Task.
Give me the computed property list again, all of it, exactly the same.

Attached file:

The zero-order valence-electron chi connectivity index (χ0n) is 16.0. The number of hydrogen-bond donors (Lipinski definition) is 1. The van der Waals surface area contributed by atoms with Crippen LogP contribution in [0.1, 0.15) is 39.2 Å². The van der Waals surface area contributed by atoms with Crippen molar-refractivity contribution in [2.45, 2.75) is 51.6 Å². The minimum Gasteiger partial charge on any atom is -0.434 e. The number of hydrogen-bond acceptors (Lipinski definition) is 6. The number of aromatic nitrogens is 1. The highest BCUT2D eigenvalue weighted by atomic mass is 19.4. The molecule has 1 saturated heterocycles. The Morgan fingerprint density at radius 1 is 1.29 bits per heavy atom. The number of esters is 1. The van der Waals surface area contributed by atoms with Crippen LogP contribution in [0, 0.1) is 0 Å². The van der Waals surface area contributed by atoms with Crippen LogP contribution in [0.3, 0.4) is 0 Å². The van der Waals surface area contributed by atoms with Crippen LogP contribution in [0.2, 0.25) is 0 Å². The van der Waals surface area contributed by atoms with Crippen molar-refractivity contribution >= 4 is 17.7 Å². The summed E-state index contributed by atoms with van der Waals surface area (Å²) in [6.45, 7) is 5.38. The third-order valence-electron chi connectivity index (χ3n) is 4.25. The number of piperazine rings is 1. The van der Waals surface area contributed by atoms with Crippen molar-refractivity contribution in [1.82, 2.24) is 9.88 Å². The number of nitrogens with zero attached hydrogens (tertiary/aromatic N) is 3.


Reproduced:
The zero-order valence-electron chi connectivity index (χ0n) is 16.0. The number of hydrogen-bond donors (Lipinski definition) is 1. The van der Waals surface area contributed by atoms with Crippen LogP contribution in [0.1, 0.15) is 39.2 Å². The van der Waals surface area contributed by atoms with Crippen molar-refractivity contribution in [2.45, 2.75) is 51.6 Å². The minimum Gasteiger partial charge on any atom is -0.434 e. The number of hydrogen-bond acceptors (Lipinski definition) is 6. The number of aromatic nitrogens is 1. The highest BCUT2D eigenvalue weighted by atomic mass is 19.4. The molecule has 1 saturated heterocycles. The Morgan fingerprint density at radius 1 is 1.29 bits per heavy atom. The number of esters is 1. The van der Waals surface area contributed by atoms with Crippen LogP contribution in [0, 0.1) is 0 Å². The van der Waals surface area contributed by atoms with Crippen LogP contribution in [0.3, 0.4) is 0 Å². The van der Waals surface area contributed by atoms with Crippen LogP contribution in [0.2, 0.25) is 0 Å². The van der Waals surface area contributed by atoms with Crippen molar-refractivity contribution >= 4 is 17.7 Å². The summed E-state index contributed by atoms with van der Waals surface area (Å²) in [6.45, 7) is 5.38. The third-order valence-electron chi connectivity index (χ3n) is 4.25. The number of piperazine rings is 1. The van der Waals surface area contributed by atoms with Crippen molar-refractivity contribution in [1.82, 2.24) is 9.88 Å². The number of nitrogens with zero attached hydrogens (tertiary/aromatic N) is 3.